Conflict. Part 1

Conflict. Part 1

In the book The Dynamics of Concepts from 1972, Kazimierz Dąbrowski regrets that in psychology, conflict is often undesirable and connected to negative and even pathological experience. It is a conflict with society, an external one.

If the external conflict exists, why does psychology not notice the possibility of the internal one in human life? Because Dąbrowski used the term ‘inner’ conflict rather than internal, I will also apply this particular term. Poetry and literature give us the same example of a quarrel with oneself or even with God.

We can ask for the meaning of the conflict. Why is it so important in human life? Why do we argue with others, oneself or God?

I am looking for an answer to this question in Dabrowski’s theory, which covers many aspects of existence.

Dąbrowski emphasizes that the more conflicts and the stronger disequilibrium, the richer the development of the person (Dąbrowski, Piechowski, 1977, vol. 1). In addition, multilevel conflicts have a much more meaningful influence on mental growth than external conflicts. They dynamize the development by strong feelings of judgments of oneself and insight into the demanding direction of changes.

Horizontal or Vertical Conflict

The intensity of conflicts depends on the strength of the developmental dynamism, but not every dynamism is just as meaningful in the way of development. Only some of them can lead to constructive and structuring changes. 

According to Dąbrowski:

In unilevel disintergation, conflicts are horizontal, the opposing tendencies of equal value; phenomena are perceived as relative, arbitrary, governed, for the most part, by moment and circumstance. In multilevel disintegration, conflicts are vertical between “higher” and “lower” relativism and chance yield to a developmental hierarchy of autonomous direction and autonomous choice (Dąbrowski, Piechowski, 1977, vol. 1, 66).  

In addition, on the higher, it means multilevel development, conflicts are more reflective and less impulsive. When they are associated with over one level, they lose an unambiguous character. For this reason, one does not so strongly convince that one is right. In this way, one allows more solutions to a problem. In this sense, conflicts open new perspectives on human life.

Important to realize that conflicts are connected to human needs. Examples of lower needs are comfort and satisfaction, and higher needs are a need for reflection or realization of sexual desires. Another conflict concerns extraversion and introversion as a collision in life activity. 

 Dynamisms and Conflicts

 Conflicts in Dąbrowski’s theory motivate to change an attitude or perception of reality. They are like tectonic movements. They lead to the creation of new geological structures. In this metaphor, their counterparts are a hierarchy of values and personality.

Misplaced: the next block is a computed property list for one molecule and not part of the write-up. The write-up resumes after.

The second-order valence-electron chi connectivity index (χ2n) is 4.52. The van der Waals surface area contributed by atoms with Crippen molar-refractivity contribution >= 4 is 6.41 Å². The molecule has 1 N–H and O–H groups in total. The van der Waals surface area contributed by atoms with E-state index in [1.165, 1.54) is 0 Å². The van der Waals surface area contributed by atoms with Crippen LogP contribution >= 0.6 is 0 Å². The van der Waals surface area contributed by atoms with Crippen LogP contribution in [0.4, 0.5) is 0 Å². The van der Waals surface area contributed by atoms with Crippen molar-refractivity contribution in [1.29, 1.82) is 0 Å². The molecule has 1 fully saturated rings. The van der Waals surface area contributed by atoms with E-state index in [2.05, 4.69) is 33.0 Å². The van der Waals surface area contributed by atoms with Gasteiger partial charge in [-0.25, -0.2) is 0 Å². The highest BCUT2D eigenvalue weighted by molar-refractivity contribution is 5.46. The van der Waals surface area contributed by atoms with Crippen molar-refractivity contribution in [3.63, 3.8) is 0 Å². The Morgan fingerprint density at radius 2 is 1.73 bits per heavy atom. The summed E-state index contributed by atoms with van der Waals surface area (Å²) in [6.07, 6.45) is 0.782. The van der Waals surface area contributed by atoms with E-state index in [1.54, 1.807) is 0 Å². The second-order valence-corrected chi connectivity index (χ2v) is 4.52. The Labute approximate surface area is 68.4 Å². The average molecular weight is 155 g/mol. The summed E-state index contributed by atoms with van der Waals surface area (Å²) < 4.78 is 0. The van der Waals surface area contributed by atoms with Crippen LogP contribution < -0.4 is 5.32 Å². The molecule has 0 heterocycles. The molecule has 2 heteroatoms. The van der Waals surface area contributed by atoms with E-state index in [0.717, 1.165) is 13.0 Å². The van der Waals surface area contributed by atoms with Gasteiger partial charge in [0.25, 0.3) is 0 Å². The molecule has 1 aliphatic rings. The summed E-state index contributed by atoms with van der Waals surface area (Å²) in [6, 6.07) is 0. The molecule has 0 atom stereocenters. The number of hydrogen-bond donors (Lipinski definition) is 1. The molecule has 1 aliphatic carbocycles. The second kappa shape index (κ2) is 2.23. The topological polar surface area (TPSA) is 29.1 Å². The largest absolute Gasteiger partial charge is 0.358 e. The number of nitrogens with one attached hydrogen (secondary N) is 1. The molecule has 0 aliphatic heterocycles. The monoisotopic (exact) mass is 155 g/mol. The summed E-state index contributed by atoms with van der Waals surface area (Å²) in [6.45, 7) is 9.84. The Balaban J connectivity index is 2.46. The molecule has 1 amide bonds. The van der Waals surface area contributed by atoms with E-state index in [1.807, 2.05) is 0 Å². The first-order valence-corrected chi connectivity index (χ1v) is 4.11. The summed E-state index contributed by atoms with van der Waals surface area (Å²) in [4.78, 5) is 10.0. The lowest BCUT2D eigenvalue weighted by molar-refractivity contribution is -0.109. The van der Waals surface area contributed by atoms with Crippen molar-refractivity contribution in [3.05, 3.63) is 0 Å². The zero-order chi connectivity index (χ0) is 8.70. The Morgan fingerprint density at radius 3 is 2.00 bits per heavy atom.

Dąbrowski notices: Then, they [conflicts] are more complicated, more conscious, more useful, and belong to the group of dynamisms which accelerate development and constitute increasingly higher levels of the inner psychic milieu (Dąbrowski, 1972, 68).

In spite of a special role of dynamisms in development, Dąbrowski treats dynamisms and conflicts as equal in this explanation. How can we understand it? The dynamisms are strong emotional long-term simulations that shape the development of the inner milieu of a person.

 Can dynamisms play a role in conflicts in human life? In fact, there are two categories of dynamisms, such as 1/ astonishment with oneself, disquietude with oneself, inferiority feeling toward oneself, dissatisfaction with oneself, a feeling of shame and guilt; 2/ the dynamism of creativity, the third factor, the dynamism “subject-object” in oneself, inner psychic transformation, and identification (Dąbrowski, 1972).

 They can be distinguished into two groups. First of all, there are dynamisms responsible for a deconstruction of primitive structures of the psyche. The second category of dynamisms has a crucial meaning in the process of shaping personality.

 We see it that the first group of dynamisms includes less conscious and external conflicts. Also, they stimulate the process of disintegration. The second one includes more conscious and inner conflicts that are related to integration as a process of organization and structuralization of the inner milieu.

 Conflicts and Overexcitabilities  

In the first place, overexcitabilities, especially intellectual and emotional, can be triggers of conflicts leading to growth by widening one’s consciousness.

Dąbrowski says:

Strong emotional and strong intellectual overexcitability lead to a powerful conflict between a personal feeling, and relationship-oriented intuitive approach to life and an approach which is probing, analytical, and logical (Dąbrowski, Piechowski, 1977, vol. 1, 65).  

Consequently, the conflict shows that one’s feelings can be different that one expects they should be in this case. Although the logic explains the reasons and consequences of actions, feelings reveal hidden motives and unconventional solutions. In the external conflict, feelings can break a social schema.

Correspondingly, thanks to overexcitabilities, we can get into the motives of our behavior, the more hidden or covered by education, and social expectations. In this way, we come to an inner conflict – conflict of values.

The Essence of the External Conflict

When we start our comprehension, it is worth specifying our subject more precisely and distinguishing between the external and inner conflict. What is “the external conflict”? It is a kind of emotional or intellectual collision with others. We can also say that it is some kind of misunderstanding. Its reason can be a lack of full or proper knowledge about some matters or completely different way of thinking and feeling about some problems.